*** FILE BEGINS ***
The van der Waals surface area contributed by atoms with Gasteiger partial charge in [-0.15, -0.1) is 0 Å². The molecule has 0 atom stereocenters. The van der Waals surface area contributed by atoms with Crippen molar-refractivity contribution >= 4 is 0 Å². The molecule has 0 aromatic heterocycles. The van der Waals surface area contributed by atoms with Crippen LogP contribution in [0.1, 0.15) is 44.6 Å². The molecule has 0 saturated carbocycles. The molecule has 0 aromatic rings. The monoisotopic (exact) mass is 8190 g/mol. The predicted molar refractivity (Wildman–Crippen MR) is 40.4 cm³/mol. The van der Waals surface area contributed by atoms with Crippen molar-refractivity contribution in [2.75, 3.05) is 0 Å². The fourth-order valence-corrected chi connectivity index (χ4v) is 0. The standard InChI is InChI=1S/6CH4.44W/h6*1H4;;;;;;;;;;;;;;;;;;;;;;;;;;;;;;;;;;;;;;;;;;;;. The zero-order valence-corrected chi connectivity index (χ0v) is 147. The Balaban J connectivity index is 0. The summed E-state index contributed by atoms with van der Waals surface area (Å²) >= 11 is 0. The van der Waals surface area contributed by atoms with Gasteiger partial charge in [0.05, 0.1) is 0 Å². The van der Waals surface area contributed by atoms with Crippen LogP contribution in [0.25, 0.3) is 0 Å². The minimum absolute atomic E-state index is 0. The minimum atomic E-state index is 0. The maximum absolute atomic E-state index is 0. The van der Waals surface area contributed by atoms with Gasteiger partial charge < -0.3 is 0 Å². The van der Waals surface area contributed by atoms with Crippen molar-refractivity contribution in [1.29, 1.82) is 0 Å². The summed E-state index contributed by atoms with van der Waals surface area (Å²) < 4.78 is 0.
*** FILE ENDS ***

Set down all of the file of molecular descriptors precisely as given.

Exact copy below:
The van der Waals surface area contributed by atoms with Gasteiger partial charge in [-0.15, -0.1) is 0 Å². The molecule has 0 atom stereocenters. The van der Waals surface area contributed by atoms with Crippen molar-refractivity contribution >= 4 is 0 Å². The molecule has 0 aromatic heterocycles. The van der Waals surface area contributed by atoms with Crippen LogP contribution in [0.1, 0.15) is 44.6 Å². The molecule has 0 saturated carbocycles. The molecule has 0 aromatic rings. The monoisotopic (exact) mass is 8190 g/mol. The predicted molar refractivity (Wildman–Crippen MR) is 40.4 cm³/mol. The van der Waals surface area contributed by atoms with Crippen molar-refractivity contribution in [2.75, 3.05) is 0 Å². The fourth-order valence-corrected chi connectivity index (χ4v) is 0. The standard InChI is InChI=1S/6CH4.44W/h6*1H4;;;;;;;;;;;;;;;;;;;;;;;;;;;;;;;;;;;;;;;;;;;;. The zero-order valence-corrected chi connectivity index (χ0v) is 147. The Balaban J connectivity index is 0. The summed E-state index contributed by atoms with van der Waals surface area (Å²) >= 11 is 0. The van der Waals surface area contributed by atoms with Gasteiger partial charge in [0.05, 0.1) is 0 Å². The van der Waals surface area contributed by atoms with Crippen LogP contribution in [0.25, 0.3) is 0 Å². The minimum absolute atomic E-state index is 0. The minimum atomic E-state index is 0. The maximum absolute atomic E-state index is 0. The van der Waals surface area contributed by atoms with Gasteiger partial charge < -0.3 is 0 Å². The van der Waals surface area contributed by atoms with Crippen molar-refractivity contribution in [1.29, 1.82) is 0 Å². The summed E-state index contributed by atoms with van der Waals surface area (Å²) < 4.78 is 0.